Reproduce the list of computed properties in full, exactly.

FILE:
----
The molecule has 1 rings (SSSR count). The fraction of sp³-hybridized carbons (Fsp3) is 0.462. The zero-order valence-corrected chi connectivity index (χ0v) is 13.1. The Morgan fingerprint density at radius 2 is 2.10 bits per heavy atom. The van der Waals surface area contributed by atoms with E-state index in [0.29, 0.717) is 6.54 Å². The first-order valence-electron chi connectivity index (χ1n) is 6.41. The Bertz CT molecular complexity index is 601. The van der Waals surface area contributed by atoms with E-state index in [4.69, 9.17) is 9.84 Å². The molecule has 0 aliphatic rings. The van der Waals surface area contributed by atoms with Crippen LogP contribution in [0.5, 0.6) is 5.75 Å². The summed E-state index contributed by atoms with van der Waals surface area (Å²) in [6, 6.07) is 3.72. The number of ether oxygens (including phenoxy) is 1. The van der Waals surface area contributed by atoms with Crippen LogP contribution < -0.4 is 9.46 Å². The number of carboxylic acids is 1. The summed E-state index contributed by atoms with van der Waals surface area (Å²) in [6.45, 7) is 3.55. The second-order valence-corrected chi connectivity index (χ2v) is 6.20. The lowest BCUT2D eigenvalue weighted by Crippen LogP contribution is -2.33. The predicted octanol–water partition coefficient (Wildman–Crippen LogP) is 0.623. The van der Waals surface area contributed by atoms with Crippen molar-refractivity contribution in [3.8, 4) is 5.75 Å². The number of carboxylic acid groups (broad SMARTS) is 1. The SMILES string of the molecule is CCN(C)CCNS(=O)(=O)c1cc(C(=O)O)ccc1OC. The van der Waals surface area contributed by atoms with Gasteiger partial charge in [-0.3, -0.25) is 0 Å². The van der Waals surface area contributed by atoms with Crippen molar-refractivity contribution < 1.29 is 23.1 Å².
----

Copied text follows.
The molecule has 1 rings (SSSR count). The fraction of sp³-hybridized carbons (Fsp3) is 0.462. The zero-order valence-corrected chi connectivity index (χ0v) is 13.1. The Morgan fingerprint density at radius 2 is 2.10 bits per heavy atom. The van der Waals surface area contributed by atoms with E-state index in [0.29, 0.717) is 6.54 Å². The first-order valence-electron chi connectivity index (χ1n) is 6.41. The Bertz CT molecular complexity index is 601. The van der Waals surface area contributed by atoms with E-state index in [4.69, 9.17) is 9.84 Å². The molecule has 0 aliphatic rings. The van der Waals surface area contributed by atoms with Crippen LogP contribution in [0.5, 0.6) is 5.75 Å². The summed E-state index contributed by atoms with van der Waals surface area (Å²) in [6, 6.07) is 3.72. The number of ether oxygens (including phenoxy) is 1. The van der Waals surface area contributed by atoms with Crippen LogP contribution < -0.4 is 9.46 Å². The number of carboxylic acids is 1. The summed E-state index contributed by atoms with van der Waals surface area (Å²) in [6.45, 7) is 3.55. The second-order valence-corrected chi connectivity index (χ2v) is 6.20. The lowest BCUT2D eigenvalue weighted by Crippen LogP contribution is -2.33. The predicted octanol–water partition coefficient (Wildman–Crippen LogP) is 0.623. The van der Waals surface area contributed by atoms with Crippen molar-refractivity contribution in [3.8, 4) is 5.75 Å². The number of carboxylic acid groups (broad SMARTS) is 1. The SMILES string of the molecule is CCN(C)CCNS(=O)(=O)c1cc(C(=O)O)ccc1OC. The van der Waals surface area contributed by atoms with Gasteiger partial charge in [-0.3, -0.25) is 0 Å². The van der Waals surface area contributed by atoms with Crippen molar-refractivity contribution < 1.29 is 23.1 Å².